Wasted Honor -

Carl R. ToersBijns is the author of the Wasted Honor Trilogy [Wasted Honor I,II and Gorilla Justice] and his newest book From the Womb to the Tomb, the Tony Lester Story, which is a reflection of his life and his experiences as a correctional officer and a correctional administrator retiring with the rank of deputy warden in the New Mexico and Arizona correctional systems.

Carl also wrote a book on his combat experience in the Kindle book titled - Combat Medic - Men with destiny - A red cross of Valor -

Carl is considered by many a rogue expert in the field of prison security systems since leaving the profession. Carl has been involved in the design of many pilot programs related to mental health treatment, security threat groups, suicide prevention, and maximum custody operational plans including double bunking max inmates and enhancing security for staff. He invites you to read his books so you can understand and grasp the cultural and political implications and influences of these prisons. He deals with the emotions, the stress and anxiety as well as the realities faced working inside a prison. He deals with the occupational risks while elaborating on the psychological impact of both prison worker and prisoner.

His most recent book, Gorilla Justice, is an un-edited raw fictional version of realistic prison experiences and events through the eyes of an anecdotal translation of the inmate’s plight and suffering while enduring the harsh and toxic prison environment including solitary confinement.

Carl has been interviewed by numerous news stations and newspapers in Phoenix regarding the escape from the Kingman prison and other high profile media cases related to wrongful deaths and suicides inside prisons. His insights have been solicited by the ACLU, Amnesty International, and various other legal firms representing solitary confinement cases in California and Arizona. He is currently working on the STG Step Down program at Pelican Bay and has offered his own experience insights with the Center of Constitutional Rights lawyers and interns to establish a core program at the SHU units. He has personally corresponded and written with SHU prisoners to assess the living conditions and how it impacts their long term placement inside these type of units that are similar to those in Arizona Florence Eyman special management unit where Carl was a unit deputy warden for almost two years before his promotion to Deputy Warden of Operations in Safford and Eyman.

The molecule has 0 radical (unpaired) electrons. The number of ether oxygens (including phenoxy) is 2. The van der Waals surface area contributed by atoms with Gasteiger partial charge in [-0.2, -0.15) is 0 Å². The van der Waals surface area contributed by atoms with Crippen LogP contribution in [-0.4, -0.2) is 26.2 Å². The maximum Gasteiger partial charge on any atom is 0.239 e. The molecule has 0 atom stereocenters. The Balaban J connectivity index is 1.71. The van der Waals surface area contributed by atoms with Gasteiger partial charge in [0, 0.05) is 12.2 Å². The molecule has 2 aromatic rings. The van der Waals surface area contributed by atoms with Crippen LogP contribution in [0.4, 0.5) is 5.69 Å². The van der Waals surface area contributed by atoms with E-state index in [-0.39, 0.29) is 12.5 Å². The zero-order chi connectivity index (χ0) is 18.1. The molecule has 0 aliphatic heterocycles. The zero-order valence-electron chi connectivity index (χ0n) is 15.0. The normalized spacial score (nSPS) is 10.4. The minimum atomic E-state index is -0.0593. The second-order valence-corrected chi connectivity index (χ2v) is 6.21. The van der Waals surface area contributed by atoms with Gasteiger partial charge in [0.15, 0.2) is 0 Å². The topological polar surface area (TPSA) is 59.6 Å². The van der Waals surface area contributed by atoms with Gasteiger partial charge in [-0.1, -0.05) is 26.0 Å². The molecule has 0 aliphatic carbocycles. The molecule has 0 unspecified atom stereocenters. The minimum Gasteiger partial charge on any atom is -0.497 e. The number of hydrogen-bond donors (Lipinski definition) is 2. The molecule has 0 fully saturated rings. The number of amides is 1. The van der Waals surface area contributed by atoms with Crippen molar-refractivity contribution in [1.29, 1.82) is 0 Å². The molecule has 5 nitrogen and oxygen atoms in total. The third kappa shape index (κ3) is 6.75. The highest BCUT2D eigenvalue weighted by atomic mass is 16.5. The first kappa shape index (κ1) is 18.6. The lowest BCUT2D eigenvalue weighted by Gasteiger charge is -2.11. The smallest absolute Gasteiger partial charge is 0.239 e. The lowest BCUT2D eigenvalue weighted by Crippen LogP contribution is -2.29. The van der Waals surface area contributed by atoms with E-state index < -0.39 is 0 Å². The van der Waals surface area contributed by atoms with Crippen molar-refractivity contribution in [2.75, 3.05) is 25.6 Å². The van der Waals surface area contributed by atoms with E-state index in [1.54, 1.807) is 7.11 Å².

He is a strong advocate for the mentally ill and is a board member of David's Hope Inc. a non-profit advocacy group in Phoenix and also serves as a senior advisor for Law Enforcement Officers Advocates Council in Chino, California As a subject matter expert and corrections consultant, Carl has provided interviews and spoken on national and international radio talk shows e.g. BBC CBC Lou Show & TV shows as well as the Associated Press.

I use sarcasm, satire, parodies and other means to make you think!!!!!!!!!!!!!!!

Sunday, September 25, 2016

An excerpt from the book - Moral Logic in Survivor's Guilt

Book LInk here
The logic of Survivor’s Guilt - The fact exists that the moral logic of experiencing what we call as Survivor Guilt is very complex and difficult to understand. If there is one thing we have learned from returning war veterans - especially those of the last few decades - it's that the emotional reality of the soldier at home is often at odds with that of the civilian public they left behind. This is a significant factor in perception.